Saturday, October 27, 2012

Bulletin 163 - miscellaneous birds

This edition will have various birds that I saw over the summer, but did not feature previous bulletins.

The Houston area was host to a couple of very uncommon birds this summer.

The first was a Tropical Mockingbird (Mimus gilvus) at Sabine Woods. This bird first appeared near the end of spring migration. If accepted, it will be the first North American record for this bird. I didn't have a chance to see it in the spring and as I had seen it many times in the tropics, wasn't particularly interested in driving 120 miles to attempt to locate it. Through May, there were not any further reports and then in early June, it again was mentioned on Texbirds. It apparently was a female and had mated with a Northern Mockingbird and was raising a family in Sabine Woods. So I went to see it. It is IDed by the lack of white wing patches. Notice how dark the wings are as well.

Tropical Mockingbird
The other rare visitor was a female Black-tailed Godwit (Limosa limosa) in breeding plumage. This shorebird is native to Eurasia. It will occasionally appear on the east coast or in Alaska. I did not see it on my Alaska trip in 2010 however, so it was a lifer for me. It was found by an astute birder in late May, at Brazoria National Wildlife Refuge in with a group of Hudsonian Godwits. Pretty amazing that a rare bird like this appears 25 miles from home! This was the first Texas record for this species. It is identified as a godwit by the 2 tone straight beak.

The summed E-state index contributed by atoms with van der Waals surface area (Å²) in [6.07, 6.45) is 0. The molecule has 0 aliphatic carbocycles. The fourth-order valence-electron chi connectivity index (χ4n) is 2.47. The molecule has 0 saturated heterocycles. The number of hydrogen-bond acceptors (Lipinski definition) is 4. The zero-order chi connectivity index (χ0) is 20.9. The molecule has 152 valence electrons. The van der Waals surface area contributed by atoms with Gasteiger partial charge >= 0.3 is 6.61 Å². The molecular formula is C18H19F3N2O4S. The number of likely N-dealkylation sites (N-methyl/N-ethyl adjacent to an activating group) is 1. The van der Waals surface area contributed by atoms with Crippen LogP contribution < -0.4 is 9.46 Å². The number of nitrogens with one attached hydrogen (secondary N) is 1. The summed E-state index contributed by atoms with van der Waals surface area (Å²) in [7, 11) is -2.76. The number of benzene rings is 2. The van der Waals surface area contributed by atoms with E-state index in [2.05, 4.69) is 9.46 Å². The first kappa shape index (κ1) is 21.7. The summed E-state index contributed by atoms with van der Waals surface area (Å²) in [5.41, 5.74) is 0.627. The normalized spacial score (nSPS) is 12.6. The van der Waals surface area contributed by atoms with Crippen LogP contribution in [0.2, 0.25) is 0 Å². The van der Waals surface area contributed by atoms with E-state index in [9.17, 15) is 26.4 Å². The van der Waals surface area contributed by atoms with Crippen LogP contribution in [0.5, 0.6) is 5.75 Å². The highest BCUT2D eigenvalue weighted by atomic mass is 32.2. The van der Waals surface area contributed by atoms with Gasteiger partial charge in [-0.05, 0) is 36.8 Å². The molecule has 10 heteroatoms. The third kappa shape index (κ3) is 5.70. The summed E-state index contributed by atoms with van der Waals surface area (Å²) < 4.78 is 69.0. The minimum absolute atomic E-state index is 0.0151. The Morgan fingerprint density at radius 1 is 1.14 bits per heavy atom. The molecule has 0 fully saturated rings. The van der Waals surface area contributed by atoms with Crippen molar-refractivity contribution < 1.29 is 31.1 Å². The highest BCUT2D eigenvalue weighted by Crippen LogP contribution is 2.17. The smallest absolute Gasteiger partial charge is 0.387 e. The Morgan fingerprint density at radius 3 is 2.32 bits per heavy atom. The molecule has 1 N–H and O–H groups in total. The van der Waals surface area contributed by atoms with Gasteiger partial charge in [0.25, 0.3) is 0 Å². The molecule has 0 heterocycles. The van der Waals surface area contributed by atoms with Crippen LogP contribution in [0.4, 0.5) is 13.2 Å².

Black-tailed Godwit - female
The next 2 photos confirm the species. Here is the solid black tail with white terminal band and white uppertail coverts.

Black-tailed Godwit - female
Most importantly, however, to differentiate the bird from the Hudsonian Godwits was the white underwing. Hudsonians have black underwings.

Black-tailed Godwit - female
IOn the Arizona trip in August, T again saw the Whiskered Screech-Owl (Otus trichopsis). This small 7.25" owl came in to the tape and posed long enough to give me my best photos ever.

Whiskered Screech-Owl
Like many buteo hawks, the Swainson's Hawk (Buteo swainsoni) comes in various colors from light to dark. They are called color morphs. This is an intermediate morph juvenile bird on a power pole.

Swainson's Hawk - intermediate morph juvenile
One type of photo I have always admired is a hawk with a snake. I have seen a number of these photos over the years, but only once did I actually see a hawk with a snake. That was in my neighbor's yard but several years before I started doing photography. Well I finally hit pay dirt on the AZ trip in August. We stopped to photograph a Swainson's Hawk on a pole. He flew off and I saw him carrying a rather long snake in his talons. Fortunately, he circled around overhead and I was able to get the photos.

Swainson's Hawk with snake
And another.

Swainson's Hawk with snake
On a visit to Galveston in September, I saw this beautiful male Scissor-tailed Flycatcher (Tyrannus forficatus). The salmon-red color is stunning along with his magnificent tail.

Scissor-tailed Flycatcher - male
Scissor-tailed Flycatcher - male
Now, we have a quiz. I saw this Yellow-throated Vireo (Vireo flavifrons) at LaFitte's Cove in Galveston in early September. What field mark isn't showing in this photo and why? Please email me with your answers. I will publish other photos in the next bulletin along with the correct answer.

Yellow-throated Vireo

Happy birding and photography,

David McDonald

photos copyright 2012 David McDonald

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